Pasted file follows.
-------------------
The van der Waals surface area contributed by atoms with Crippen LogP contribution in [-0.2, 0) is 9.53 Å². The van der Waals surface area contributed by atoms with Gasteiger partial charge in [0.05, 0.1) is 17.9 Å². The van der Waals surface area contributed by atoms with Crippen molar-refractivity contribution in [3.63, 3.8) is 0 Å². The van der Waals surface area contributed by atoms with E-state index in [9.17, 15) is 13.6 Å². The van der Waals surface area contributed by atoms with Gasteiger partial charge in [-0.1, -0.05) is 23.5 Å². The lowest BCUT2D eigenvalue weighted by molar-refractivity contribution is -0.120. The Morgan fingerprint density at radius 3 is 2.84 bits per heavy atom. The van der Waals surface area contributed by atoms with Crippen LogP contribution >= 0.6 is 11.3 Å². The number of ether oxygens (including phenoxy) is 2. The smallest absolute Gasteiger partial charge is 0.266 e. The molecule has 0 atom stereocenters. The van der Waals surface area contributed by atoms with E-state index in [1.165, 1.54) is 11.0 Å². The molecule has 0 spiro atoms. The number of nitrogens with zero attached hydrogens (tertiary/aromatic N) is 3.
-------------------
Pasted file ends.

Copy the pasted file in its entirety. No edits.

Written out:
The van der Waals surface area contributed by atoms with Crippen LogP contribution in [-0.2, 0) is 9.53 Å². The van der Waals surface area contributed by atoms with Gasteiger partial charge in [0.05, 0.1) is 17.9 Å². The van der Waals surface area contributed by atoms with Crippen molar-refractivity contribution in [3.63, 3.8) is 0 Å². The van der Waals surface area contributed by atoms with E-state index in [9.17, 15) is 13.6 Å². The van der Waals surface area contributed by atoms with Gasteiger partial charge in [-0.1, -0.05) is 23.5 Å². The lowest BCUT2D eigenvalue weighted by molar-refractivity contribution is -0.120. The Morgan fingerprint density at radius 3 is 2.84 bits per heavy atom. The van der Waals surface area contributed by atoms with Crippen LogP contribution >= 0.6 is 11.3 Å². The number of ether oxygens (including phenoxy) is 2. The smallest absolute Gasteiger partial charge is 0.266 e. The molecule has 0 atom stereocenters. The van der Waals surface area contributed by atoms with E-state index in [1.165, 1.54) is 11.0 Å². The molecule has 0 spiro atoms. The number of nitrogens with zero attached hydrogens (tertiary/aromatic N) is 3.